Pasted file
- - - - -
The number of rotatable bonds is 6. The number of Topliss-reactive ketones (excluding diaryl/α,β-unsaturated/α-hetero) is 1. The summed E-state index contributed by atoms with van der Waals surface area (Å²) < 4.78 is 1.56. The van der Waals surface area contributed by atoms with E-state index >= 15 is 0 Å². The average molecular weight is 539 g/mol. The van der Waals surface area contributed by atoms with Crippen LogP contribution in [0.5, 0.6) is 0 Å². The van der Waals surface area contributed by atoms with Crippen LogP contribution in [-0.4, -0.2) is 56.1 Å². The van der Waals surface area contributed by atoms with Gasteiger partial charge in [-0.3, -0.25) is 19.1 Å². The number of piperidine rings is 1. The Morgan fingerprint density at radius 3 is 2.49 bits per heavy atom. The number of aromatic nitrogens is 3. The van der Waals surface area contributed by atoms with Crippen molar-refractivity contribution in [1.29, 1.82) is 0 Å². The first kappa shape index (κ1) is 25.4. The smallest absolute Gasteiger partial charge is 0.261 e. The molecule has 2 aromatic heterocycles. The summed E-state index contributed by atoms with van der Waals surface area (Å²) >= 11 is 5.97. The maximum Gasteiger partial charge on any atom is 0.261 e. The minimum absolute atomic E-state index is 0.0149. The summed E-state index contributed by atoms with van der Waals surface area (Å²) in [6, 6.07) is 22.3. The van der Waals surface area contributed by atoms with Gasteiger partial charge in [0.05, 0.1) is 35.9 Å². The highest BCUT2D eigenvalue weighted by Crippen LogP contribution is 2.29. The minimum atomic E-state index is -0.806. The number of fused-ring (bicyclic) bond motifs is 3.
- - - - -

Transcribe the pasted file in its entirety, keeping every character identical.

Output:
The number of rotatable bonds is 6. The number of Topliss-reactive ketones (excluding diaryl/α,β-unsaturated/α-hetero) is 1. The summed E-state index contributed by atoms with van der Waals surface area (Å²) < 4.78 is 1.56. The van der Waals surface area contributed by atoms with E-state index >= 15 is 0 Å². The average molecular weight is 539 g/mol. The van der Waals surface area contributed by atoms with Crippen LogP contribution in [0.5, 0.6) is 0 Å². The van der Waals surface area contributed by atoms with Crippen LogP contribution in [-0.4, -0.2) is 56.1 Å². The van der Waals surface area contributed by atoms with Gasteiger partial charge in [-0.3, -0.25) is 19.1 Å². The number of piperidine rings is 1. The Morgan fingerprint density at radius 3 is 2.49 bits per heavy atom. The number of aromatic nitrogens is 3. The van der Waals surface area contributed by atoms with Crippen molar-refractivity contribution in [1.29, 1.82) is 0 Å². The first kappa shape index (κ1) is 25.4. The smallest absolute Gasteiger partial charge is 0.261 e. The molecule has 2 aromatic heterocycles. The summed E-state index contributed by atoms with van der Waals surface area (Å²) >= 11 is 5.97. The maximum Gasteiger partial charge on any atom is 0.261 e. The minimum absolute atomic E-state index is 0.0149. The summed E-state index contributed by atoms with van der Waals surface area (Å²) in [6, 6.07) is 22.3. The van der Waals surface area contributed by atoms with Gasteiger partial charge in [0.05, 0.1) is 35.9 Å². The highest BCUT2D eigenvalue weighted by Crippen LogP contribution is 2.29. The minimum atomic E-state index is -0.806. The number of fused-ring (bicyclic) bond motifs is 3.